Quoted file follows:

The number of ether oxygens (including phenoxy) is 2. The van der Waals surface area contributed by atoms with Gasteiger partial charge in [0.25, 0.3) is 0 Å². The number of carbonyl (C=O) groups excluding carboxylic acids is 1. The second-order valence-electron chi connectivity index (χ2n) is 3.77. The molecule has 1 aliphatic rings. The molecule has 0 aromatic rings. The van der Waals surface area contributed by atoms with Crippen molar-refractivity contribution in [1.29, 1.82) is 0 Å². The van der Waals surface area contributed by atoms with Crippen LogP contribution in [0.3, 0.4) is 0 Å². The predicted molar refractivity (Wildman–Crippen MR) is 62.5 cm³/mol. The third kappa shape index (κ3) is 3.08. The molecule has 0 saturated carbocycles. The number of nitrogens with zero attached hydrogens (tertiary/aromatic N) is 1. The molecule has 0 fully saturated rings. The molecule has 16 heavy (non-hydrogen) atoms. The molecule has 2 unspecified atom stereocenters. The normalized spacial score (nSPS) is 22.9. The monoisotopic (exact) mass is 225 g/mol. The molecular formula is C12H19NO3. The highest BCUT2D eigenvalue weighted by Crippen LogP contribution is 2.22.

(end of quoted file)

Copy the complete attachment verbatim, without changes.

The number of ether oxygens (including phenoxy) is 2. The van der Waals surface area contributed by atoms with Gasteiger partial charge in [0.25, 0.3) is 0 Å². The number of carbonyl (C=O) groups excluding carboxylic acids is 1. The second-order valence-electron chi connectivity index (χ2n) is 3.77. The molecule has 1 aliphatic rings. The molecule has 0 aromatic rings. The van der Waals surface area contributed by atoms with Crippen molar-refractivity contribution in [1.29, 1.82) is 0 Å². The van der Waals surface area contributed by atoms with Crippen LogP contribution in [0.3, 0.4) is 0 Å². The predicted molar refractivity (Wildman–Crippen MR) is 62.5 cm³/mol. The third kappa shape index (κ3) is 3.08. The molecule has 0 saturated carbocycles. The number of nitrogens with zero attached hydrogens (tertiary/aromatic N) is 1. The molecule has 0 fully saturated rings. The molecule has 16 heavy (non-hydrogen) atoms. The molecule has 2 unspecified atom stereocenters. The normalized spacial score (nSPS) is 22.9. The monoisotopic (exact) mass is 225 g/mol. The molecular formula is C12H19NO3. The highest BCUT2D eigenvalue weighted by Crippen LogP contribution is 2.22.